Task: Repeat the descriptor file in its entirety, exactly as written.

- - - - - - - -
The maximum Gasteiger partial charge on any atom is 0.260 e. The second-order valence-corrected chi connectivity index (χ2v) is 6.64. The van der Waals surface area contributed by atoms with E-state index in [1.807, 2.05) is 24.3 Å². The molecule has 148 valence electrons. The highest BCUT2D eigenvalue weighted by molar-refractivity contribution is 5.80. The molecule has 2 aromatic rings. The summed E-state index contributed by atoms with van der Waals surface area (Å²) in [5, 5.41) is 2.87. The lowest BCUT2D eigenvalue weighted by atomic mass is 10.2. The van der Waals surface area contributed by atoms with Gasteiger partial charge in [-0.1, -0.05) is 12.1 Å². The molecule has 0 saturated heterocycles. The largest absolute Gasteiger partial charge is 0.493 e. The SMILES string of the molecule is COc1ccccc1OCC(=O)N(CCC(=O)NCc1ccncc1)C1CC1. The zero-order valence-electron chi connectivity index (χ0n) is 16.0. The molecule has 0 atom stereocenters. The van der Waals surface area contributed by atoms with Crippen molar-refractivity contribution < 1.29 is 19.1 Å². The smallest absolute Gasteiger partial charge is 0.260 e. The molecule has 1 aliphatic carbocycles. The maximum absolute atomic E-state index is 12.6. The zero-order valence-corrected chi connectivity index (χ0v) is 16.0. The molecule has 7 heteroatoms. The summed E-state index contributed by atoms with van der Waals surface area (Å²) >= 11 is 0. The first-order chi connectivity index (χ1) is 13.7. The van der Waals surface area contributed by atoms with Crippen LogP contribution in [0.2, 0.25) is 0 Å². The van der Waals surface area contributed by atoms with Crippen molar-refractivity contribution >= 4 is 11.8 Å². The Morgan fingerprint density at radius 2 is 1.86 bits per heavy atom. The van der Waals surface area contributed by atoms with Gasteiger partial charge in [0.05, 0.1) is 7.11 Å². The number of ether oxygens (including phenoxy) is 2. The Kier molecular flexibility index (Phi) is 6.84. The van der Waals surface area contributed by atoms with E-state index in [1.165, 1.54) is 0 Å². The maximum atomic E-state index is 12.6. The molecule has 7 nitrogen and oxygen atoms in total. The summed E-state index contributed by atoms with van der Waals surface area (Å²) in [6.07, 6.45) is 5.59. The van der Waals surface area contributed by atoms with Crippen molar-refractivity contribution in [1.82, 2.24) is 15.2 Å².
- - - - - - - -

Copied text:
The maximum Gasteiger partial charge on any atom is 0.260 e. The second-order valence-corrected chi connectivity index (χ2v) is 6.64. The van der Waals surface area contributed by atoms with E-state index in [1.807, 2.05) is 24.3 Å². The molecule has 148 valence electrons. The highest BCUT2D eigenvalue weighted by molar-refractivity contribution is 5.80. The molecule has 2 aromatic rings. The summed E-state index contributed by atoms with van der Waals surface area (Å²) in [5, 5.41) is 2.87. The lowest BCUT2D eigenvalue weighted by atomic mass is 10.2. The van der Waals surface area contributed by atoms with Gasteiger partial charge in [-0.1, -0.05) is 12.1 Å². The molecule has 0 saturated heterocycles. The largest absolute Gasteiger partial charge is 0.493 e. The SMILES string of the molecule is COc1ccccc1OCC(=O)N(CCC(=O)NCc1ccncc1)C1CC1. The zero-order valence-electron chi connectivity index (χ0n) is 16.0. The molecule has 0 atom stereocenters. The van der Waals surface area contributed by atoms with Crippen molar-refractivity contribution < 1.29 is 19.1 Å². The smallest absolute Gasteiger partial charge is 0.260 e. The molecule has 1 aliphatic carbocycles. The maximum absolute atomic E-state index is 12.6. The zero-order valence-corrected chi connectivity index (χ0v) is 16.0. The molecule has 7 heteroatoms. The summed E-state index contributed by atoms with van der Waals surface area (Å²) >= 11 is 0. The first-order chi connectivity index (χ1) is 13.7. The van der Waals surface area contributed by atoms with Crippen LogP contribution in [0.2, 0.25) is 0 Å². The van der Waals surface area contributed by atoms with Crippen molar-refractivity contribution >= 4 is 11.8 Å². The Morgan fingerprint density at radius 2 is 1.86 bits per heavy atom. The van der Waals surface area contributed by atoms with Gasteiger partial charge in [0.05, 0.1) is 7.11 Å². The number of ether oxygens (including phenoxy) is 2. The Kier molecular flexibility index (Phi) is 6.84. The van der Waals surface area contributed by atoms with E-state index in [1.165, 1.54) is 0 Å². The maximum atomic E-state index is 12.6. The molecule has 7 nitrogen and oxygen atoms in total. The summed E-state index contributed by atoms with van der Waals surface area (Å²) in [6.07, 6.45) is 5.59. The van der Waals surface area contributed by atoms with Crippen molar-refractivity contribution in [1.82, 2.24) is 15.2 Å².